In 1987, Australia’s Prime Minister Bob Hawke announced the establishment of a Royal Commission into Aboriginal Deaths in Custody to investigate the deaths of Aboriginal and Torres Strait Islander people who had died in custody since 1980. The inquiry was established in large part due to the public education and lobbying efforts of the National Committee to Defend Black Rights, the Aboriginal Deaths in Custody Watch Committee, family members of people who had died in custody, and many civil rights supporters across the country.
The final report of the Royal Commission was released in May 1991 and contained 339 recommendations to deal with the serious over-representation of Aboriginal and Torres Strait Islander people in police and prison custody. In addition to looking into the investigation, arrest and sentencing practices within the criminal justice system, the Commission also considered the broader factors underlying the high rates of incarceration, such as cultural, political, legal and social issues, as well as higher levels of unemployment and ongoing disadvantage.
The report confirmed that the rate of Aboriginal and Torres Strait Islander detention was 27 times higher for police custody and 15 times higher for prison custody than for the general population. It was found that Indigenous people were more likely to be arrested and imprisoned for minor offences such as offensive behaviour or language. They were less likely to have legal representation or receive bail, and more likely to receive a jail sentence rather than probation or community service. The socioeconomic status of Indigenous people also affected their ability to afford fines, often leading to fine default and re-arrest.
The Royal Commission Report argued “the most significant contributing factor was the disadvantaged and unequal position in which Aboriginal people find themselves in society – socially, economically and culturally.” The focus of the Commission’s recommendations was the elimination of discrimination and disadvantage and the facilitation of empowerment and self-determination of Aboriginal and Torres Strait Islander people. Consequently, the Final Report made many recommendations designed to drastically reduce the incidence of incarceration, including the use of imprisonment as a last resort.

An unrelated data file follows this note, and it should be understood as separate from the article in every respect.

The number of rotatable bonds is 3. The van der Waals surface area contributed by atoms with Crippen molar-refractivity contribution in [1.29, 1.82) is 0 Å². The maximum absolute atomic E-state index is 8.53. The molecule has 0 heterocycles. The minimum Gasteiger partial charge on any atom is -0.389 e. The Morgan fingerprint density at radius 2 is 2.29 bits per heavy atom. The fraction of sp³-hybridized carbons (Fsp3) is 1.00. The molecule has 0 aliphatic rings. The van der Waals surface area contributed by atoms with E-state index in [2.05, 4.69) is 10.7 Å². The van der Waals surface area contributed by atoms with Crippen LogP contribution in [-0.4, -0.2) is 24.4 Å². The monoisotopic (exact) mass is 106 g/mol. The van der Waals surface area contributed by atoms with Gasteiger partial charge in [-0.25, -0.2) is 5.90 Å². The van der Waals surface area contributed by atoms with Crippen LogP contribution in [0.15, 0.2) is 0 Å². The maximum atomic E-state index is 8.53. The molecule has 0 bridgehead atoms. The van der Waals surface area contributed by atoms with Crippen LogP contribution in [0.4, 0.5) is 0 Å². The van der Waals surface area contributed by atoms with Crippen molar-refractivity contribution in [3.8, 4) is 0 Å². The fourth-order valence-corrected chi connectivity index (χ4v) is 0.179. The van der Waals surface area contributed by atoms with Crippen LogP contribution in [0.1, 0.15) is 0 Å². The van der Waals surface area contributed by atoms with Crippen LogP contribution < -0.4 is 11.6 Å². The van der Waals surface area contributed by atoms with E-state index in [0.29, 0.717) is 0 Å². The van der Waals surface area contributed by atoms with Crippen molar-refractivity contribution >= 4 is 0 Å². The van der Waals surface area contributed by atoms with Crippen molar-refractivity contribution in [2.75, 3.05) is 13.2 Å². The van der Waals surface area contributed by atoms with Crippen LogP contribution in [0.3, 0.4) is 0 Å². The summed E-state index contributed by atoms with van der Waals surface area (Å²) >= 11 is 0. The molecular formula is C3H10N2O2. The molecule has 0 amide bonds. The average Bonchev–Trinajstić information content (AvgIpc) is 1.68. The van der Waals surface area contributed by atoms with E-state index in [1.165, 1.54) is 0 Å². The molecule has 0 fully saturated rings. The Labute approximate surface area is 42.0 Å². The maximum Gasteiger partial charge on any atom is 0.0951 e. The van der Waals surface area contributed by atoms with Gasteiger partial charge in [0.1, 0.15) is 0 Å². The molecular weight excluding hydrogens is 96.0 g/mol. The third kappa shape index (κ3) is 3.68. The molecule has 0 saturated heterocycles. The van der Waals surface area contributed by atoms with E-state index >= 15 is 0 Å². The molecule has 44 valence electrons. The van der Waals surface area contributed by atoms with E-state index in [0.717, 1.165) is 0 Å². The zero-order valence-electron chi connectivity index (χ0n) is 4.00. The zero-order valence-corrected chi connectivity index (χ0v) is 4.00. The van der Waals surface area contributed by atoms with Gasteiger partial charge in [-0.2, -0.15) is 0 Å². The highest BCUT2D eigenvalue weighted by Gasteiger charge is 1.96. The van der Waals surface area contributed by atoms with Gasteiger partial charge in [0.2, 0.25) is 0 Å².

Sadly, great strides toward resolving these problems have not been made since the release of the Report in 1991. While some efforts have been made to implement a few of the recommendations over the last Twenty-One years, the rate of imprisonment of Aboriginal and Islander people has actually risen since that time.
Although comprising just over 2% of the population, Indigenous Australians account for 19% of adult prisoners and 41% of juveniles in detention. Indigenous men are 15% more likely to be in prison than non-Indigenous men in Australia. This figure is 20% for Indigenous women, a number that increased four-fold in the years between 1991 and 2001. Indigenous youth aged 10 to 17 are in juvenile detention at a rate 17 times higher than non-Indigenous juveniles. Mandatory sentencing laws mean that even children can be jailed for the most minor property offences.
Deaths in Custody
With so many Indigenous people imprisoned, deaths in custody rates have risen by 150% since the Royal Commission’s Report. In the 1980s, 12.1% of prison deaths were Indigenous, whereas in the 1990s Indigenous people accounted for 17.2% of prison deaths. While Indigenous people are now less likely to die in police custody than 20 years ago, they are more likely to die in prison. Between 1980-1989, 67 Indigenous people died in police custody, while in the decade 1989-1999, 21 Indigenous people died in police custody, and 93 in prison.
Why, after 339 recommendations delivered by the Royal Commission into Aboriginal Deaths in Custody, are incarceration and death rates still on the rise? Ray Jackson, a long-time activist in this arena, has expressed doubt that there is political will to end the rising toll, saying, “All they are going to do is build more jails and the magistrates will fill them up. The police will … continue to pick up people for the flimsiest of reasons, against their own recommendations that they should use arrest as a last resort. This will lead to more Aboriginal people incarcerated and more dying in custody.” (Debra Jopson, “A Sorry Business”, Sydney Morning Herald, 7 December 1999, p. 15.)